I really can’t comment on what DeVos will or won’t do, as her past practices may not pan out in her new public life. However, what I do want to state is how utterly opposed I am, as a Christian and an American, to any notion of bringing Christianity more deeply into our public schools. This is once again another instance where the separation of Church and State needs to be upheld, for the good of all society.

Education in our schools is about fact based learning to foster an educated society. The only agenda of education should be to teach our children the best that they can, with the facts that they have. That’s the problem with trying to interject religion into schools, because religion is not based upon facts, but on belief and experience.

That is why the biggest issue in putting religion in schools is religion itself. Religion in the world is splintered. Even within Christianity there are dozens and dozens of variations of faith that all claim to hold a particular truth that makes them more “right” than others. When we start to have a conversation about religion in schools we first need to ask, “Which religion?” Unfortunately, many people in America believe that we are a Christian nation, and therefore Christianity is the only way to answer that question.

But that opens up a whole new can of worms, since you then need to define which denomination or branch of Christianity is the one that should be taught? There are fundamental differences in the worldviews of Catholics vs. Lutherans vs. Baptists. These differences have deep theological roots, for which I’ve spent years of my life studying in my own personal education. But, when we talk about the public good of a secular society, it becomes impossible to pick any one denomination as the right one, and advocate for it’s inclusion into school curriculum (fact based or not).

If publically funded schools were allowed to teach religion, and specifically Christianity, one of two things would happen. The first thing that might happen is that we would enter into a strange holy war between the various groups, fighting over the correct “facts” to be taught in schools. The conservative Baptists would insist on teaching the sanctity of hetrosexual marriage, while the liberal UCC might want to downplay any Scripture or teaching that would alienate LGBT people. Some Charismatic segments may want to emphasize creationism as a valid scientific method, whereas scholarly Catholics would want to give credence to the scientific method and the factual study of creation.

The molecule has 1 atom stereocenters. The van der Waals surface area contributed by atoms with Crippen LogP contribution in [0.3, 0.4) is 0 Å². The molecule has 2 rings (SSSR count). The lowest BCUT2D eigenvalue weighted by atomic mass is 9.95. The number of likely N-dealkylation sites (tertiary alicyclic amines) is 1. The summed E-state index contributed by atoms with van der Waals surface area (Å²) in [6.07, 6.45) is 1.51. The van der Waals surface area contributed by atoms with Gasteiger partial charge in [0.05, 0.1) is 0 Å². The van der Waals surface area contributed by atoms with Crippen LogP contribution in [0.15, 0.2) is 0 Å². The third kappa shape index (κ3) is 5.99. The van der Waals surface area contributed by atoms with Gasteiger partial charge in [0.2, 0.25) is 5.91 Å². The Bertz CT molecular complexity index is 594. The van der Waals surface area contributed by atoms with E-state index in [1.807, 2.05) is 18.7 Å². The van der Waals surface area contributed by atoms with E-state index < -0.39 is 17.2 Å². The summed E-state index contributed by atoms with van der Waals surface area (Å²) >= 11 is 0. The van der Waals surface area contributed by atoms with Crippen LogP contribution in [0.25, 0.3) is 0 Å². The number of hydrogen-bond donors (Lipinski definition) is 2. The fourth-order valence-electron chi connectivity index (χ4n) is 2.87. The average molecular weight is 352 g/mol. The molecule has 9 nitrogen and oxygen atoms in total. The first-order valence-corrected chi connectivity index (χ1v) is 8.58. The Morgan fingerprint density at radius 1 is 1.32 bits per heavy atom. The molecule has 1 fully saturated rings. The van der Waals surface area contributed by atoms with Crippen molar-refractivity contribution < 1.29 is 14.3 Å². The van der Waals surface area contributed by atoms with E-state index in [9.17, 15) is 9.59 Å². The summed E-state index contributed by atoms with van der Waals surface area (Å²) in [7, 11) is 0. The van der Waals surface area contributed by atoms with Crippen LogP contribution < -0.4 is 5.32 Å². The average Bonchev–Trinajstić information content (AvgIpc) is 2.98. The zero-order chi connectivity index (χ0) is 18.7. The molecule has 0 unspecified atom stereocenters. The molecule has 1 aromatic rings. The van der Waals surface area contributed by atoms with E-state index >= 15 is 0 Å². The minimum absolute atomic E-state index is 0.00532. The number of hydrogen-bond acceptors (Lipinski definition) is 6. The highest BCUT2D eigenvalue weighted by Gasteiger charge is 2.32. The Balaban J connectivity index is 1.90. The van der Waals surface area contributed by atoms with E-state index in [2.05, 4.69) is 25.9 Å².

These struggles would continue ad nauseam, which would lead to the second outcome of religion in publicly funded schools; regression into homogenous communities. Either through an extended struggle to cooperate, or right off the bat, religion schools would find themselves building walls around themselves to protect their worldview and ideology from the other religious school down the street. Instead of teaching our children how to engage with a beautiful and diverse world, we would promote the ultimate echo-chamber of religious self-aggrandizing. Our communities would become villages surrounded with moats, to keep out anyone who thinks differently than them. The pluralism and diversity that has created an amazing global tapestry would fade into colonial America, where religious lines manifested themselves in actual boundaries between states.

Secular education is the key to building a society of people who can think for themselves, and make choices about their own religious beliefs. Stifling critical thought for the promotion of maintaining a faith-based worldview is anathema to the very nature of our role as creations of God. If we are strong in our faith, our children will grow up thriving on our examples. We don’t need to open the can of worms of publicly funded education and all of the chaos that it would entail.

Brief jaunt down memory lane

My youngest son and I are looking at high schools for him and tonight we visited the most recent incarnation of the school where I went to high school. I went to a very small outcome based education school where my graduating class was about 12 students. It’s moved buildings a few times, and none of the teachers are still there, but it still had a character that was prevalent when I attended there, namely very strong community.

It’s also changed drastically in terms of its academic structure. When I attended, there were no grades and everything was outcome based. Now, there are grades, and a strong emphasis on continuous improvement towards proficiency. They utilize the expeditionary learning model now, which is tied closely to Outward Bound. It’s a different model than what I experienced, but some things stayed the same, including calling teachers by their first names.

I’m not sure that it’s the school we’ll chose, but it was cool to spend some time reminiscing about my own high school adventure, if even for just a night.